Wisconsin’s poor-and-elderly might face even more cuts in their Medicaid health programs. That’s after the federal government said it would not give the state $45 million it overpaid Washington due to previous federal mistakes in carrying out disability programs.
US Health and Human Services Secretary Kathleen Sebelius said she did not have the legal authority to pay it back. But Wisconsin and other states were counting on that money to help eliminate big shortfalls in their Medicaid budgets. Sebelius says it’s possible that Congress could provide funding to fix the mistakes.
Robin Vos, co-chair of the legislature’s finance committee, says officials should ask the state’s congressional delegation to push for that money. Otherwise, the state might have to cut even more Medicaid benefits.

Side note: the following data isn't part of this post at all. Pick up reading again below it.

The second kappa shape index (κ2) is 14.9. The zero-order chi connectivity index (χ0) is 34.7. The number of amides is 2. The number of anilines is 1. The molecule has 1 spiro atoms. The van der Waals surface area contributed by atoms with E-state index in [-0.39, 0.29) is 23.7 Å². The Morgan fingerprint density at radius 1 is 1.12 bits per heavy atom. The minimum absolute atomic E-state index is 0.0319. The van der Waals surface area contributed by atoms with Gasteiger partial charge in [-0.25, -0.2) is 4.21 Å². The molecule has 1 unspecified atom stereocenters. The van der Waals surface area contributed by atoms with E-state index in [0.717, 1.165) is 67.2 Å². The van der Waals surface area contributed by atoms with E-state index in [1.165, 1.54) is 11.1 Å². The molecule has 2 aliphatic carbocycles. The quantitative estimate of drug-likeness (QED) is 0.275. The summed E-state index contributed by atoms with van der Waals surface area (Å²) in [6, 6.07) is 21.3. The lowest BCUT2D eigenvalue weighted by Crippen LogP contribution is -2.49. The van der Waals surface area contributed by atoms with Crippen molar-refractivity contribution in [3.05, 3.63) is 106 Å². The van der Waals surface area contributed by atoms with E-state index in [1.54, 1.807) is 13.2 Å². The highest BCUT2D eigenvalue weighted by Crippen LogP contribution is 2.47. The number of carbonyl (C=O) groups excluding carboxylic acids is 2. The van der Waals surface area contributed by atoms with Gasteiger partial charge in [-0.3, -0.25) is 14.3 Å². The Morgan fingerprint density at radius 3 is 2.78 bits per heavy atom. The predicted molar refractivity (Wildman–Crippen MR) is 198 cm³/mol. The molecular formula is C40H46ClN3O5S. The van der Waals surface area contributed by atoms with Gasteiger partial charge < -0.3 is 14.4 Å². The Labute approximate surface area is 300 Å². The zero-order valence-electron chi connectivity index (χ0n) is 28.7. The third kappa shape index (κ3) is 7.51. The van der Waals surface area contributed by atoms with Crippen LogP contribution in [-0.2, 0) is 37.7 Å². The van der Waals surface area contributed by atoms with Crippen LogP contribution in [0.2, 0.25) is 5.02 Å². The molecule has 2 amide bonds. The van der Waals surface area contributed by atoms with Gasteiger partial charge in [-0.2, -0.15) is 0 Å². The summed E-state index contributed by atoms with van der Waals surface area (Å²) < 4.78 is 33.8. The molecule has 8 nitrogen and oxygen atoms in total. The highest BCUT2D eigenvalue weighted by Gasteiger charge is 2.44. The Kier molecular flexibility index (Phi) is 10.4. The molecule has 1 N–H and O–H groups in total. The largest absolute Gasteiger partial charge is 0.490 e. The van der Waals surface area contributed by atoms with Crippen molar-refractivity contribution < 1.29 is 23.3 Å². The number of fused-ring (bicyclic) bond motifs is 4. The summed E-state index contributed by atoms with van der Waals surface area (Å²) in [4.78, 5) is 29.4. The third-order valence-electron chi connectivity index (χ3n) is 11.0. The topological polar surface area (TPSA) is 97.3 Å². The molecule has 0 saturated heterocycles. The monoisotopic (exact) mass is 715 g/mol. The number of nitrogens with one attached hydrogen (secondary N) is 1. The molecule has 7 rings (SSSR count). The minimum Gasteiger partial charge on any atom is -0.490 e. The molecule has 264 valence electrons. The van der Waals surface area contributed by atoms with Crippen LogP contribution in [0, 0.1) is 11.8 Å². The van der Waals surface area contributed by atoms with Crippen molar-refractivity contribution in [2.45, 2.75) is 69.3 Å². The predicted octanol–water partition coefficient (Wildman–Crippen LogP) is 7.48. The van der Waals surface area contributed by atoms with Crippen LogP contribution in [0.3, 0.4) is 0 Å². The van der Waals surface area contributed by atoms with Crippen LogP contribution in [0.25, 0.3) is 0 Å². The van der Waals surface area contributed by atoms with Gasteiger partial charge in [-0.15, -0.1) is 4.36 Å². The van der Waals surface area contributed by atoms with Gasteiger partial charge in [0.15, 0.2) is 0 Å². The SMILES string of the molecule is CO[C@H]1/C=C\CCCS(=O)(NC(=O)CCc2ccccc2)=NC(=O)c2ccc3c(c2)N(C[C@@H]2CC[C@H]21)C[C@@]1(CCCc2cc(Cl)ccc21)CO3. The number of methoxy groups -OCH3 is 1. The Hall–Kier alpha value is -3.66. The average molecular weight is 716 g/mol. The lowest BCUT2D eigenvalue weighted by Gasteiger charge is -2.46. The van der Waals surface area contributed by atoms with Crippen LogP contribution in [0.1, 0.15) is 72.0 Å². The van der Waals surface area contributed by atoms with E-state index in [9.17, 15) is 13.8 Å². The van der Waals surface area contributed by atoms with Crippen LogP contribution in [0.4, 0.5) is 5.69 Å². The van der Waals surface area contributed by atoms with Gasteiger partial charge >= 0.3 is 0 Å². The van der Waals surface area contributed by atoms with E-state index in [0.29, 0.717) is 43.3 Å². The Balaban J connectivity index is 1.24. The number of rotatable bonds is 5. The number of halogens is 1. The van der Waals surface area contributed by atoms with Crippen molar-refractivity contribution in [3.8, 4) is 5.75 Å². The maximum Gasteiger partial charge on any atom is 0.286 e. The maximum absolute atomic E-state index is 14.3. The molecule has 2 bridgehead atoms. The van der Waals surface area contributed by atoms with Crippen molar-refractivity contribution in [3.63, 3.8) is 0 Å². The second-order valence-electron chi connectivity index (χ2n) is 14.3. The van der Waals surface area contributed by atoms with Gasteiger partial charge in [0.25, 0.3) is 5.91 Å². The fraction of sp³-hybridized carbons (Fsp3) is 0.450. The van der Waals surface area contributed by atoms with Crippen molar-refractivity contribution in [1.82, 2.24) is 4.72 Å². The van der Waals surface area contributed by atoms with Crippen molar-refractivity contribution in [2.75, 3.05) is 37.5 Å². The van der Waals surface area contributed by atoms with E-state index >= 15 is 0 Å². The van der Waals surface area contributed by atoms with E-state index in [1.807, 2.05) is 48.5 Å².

Over 200,000 low-income Wisconsinites already face a move to cheaper tax-funded health plans. And 53,000 more could lose their Medicaid altogether, if the state doesn’t get a federal coverage waiver. Those are a part of a half-billion-dollars in cuts the state says it needs to wipe out a half-billion-dollar deficit in its Medicaid programs. The new $45 million shortfall is on top of that. It was caused in part when the federal government enrolled people into the Supplemental Security Income program, when it should have enrolled them into special SSDI coverage for the disabled.
State officials said the mistake caused Wisconsin to pay for care that should have been covered by Washington. New York and Massachusetts went to court to try-and-recover similar funds – and judges threw out those cases.